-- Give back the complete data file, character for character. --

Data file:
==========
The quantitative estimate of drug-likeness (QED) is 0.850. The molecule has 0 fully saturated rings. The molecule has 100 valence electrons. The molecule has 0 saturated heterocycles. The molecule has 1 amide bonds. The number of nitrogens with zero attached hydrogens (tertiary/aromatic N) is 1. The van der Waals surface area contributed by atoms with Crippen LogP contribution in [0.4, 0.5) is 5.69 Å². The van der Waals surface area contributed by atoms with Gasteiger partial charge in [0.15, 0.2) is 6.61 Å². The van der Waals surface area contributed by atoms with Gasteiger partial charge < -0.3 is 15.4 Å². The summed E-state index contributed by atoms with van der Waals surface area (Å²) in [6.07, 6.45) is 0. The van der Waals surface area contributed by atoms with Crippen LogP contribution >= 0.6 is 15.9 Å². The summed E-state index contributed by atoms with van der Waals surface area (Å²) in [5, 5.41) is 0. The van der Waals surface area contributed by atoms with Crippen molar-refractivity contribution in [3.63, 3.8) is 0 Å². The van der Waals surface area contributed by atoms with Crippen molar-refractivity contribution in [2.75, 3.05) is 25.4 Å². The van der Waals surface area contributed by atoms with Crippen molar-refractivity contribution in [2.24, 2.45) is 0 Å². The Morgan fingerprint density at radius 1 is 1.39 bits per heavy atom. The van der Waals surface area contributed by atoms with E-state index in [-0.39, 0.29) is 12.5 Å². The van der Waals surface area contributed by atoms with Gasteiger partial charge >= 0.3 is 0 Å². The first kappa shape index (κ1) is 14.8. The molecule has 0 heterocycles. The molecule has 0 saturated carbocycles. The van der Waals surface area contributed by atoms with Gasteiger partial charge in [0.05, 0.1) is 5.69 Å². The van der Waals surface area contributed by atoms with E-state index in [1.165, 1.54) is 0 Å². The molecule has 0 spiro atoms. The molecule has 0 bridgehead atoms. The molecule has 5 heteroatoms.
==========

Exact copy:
The quantitative estimate of drug-likeness (QED) is 0.850. The molecule has 0 fully saturated rings. The molecule has 100 valence electrons. The molecule has 0 saturated heterocycles. The molecule has 1 amide bonds. The number of nitrogens with zero attached hydrogens (tertiary/aromatic N) is 1. The van der Waals surface area contributed by atoms with Crippen LogP contribution in [0.4, 0.5) is 5.69 Å². The van der Waals surface area contributed by atoms with Gasteiger partial charge in [0.15, 0.2) is 6.61 Å². The van der Waals surface area contributed by atoms with Gasteiger partial charge < -0.3 is 15.4 Å². The summed E-state index contributed by atoms with van der Waals surface area (Å²) in [6.07, 6.45) is 0. The van der Waals surface area contributed by atoms with Crippen LogP contribution >= 0.6 is 15.9 Å². The summed E-state index contributed by atoms with van der Waals surface area (Å²) in [5, 5.41) is 0. The van der Waals surface area contributed by atoms with Crippen molar-refractivity contribution in [3.63, 3.8) is 0 Å². The van der Waals surface area contributed by atoms with Crippen molar-refractivity contribution in [2.75, 3.05) is 25.4 Å². The van der Waals surface area contributed by atoms with Crippen molar-refractivity contribution in [2.24, 2.45) is 0 Å². The Morgan fingerprint density at radius 1 is 1.39 bits per heavy atom. The van der Waals surface area contributed by atoms with E-state index in [-0.39, 0.29) is 12.5 Å². The van der Waals surface area contributed by atoms with Gasteiger partial charge >= 0.3 is 0 Å². The first kappa shape index (κ1) is 14.8. The molecule has 0 heterocycles. The molecule has 0 saturated carbocycles. The van der Waals surface area contributed by atoms with Gasteiger partial charge in [0.05, 0.1) is 5.69 Å². The van der Waals surface area contributed by atoms with E-state index in [1.165, 1.54) is 0 Å². The molecule has 0 spiro atoms. The molecule has 0 bridgehead atoms. The molecule has 5 heteroatoms.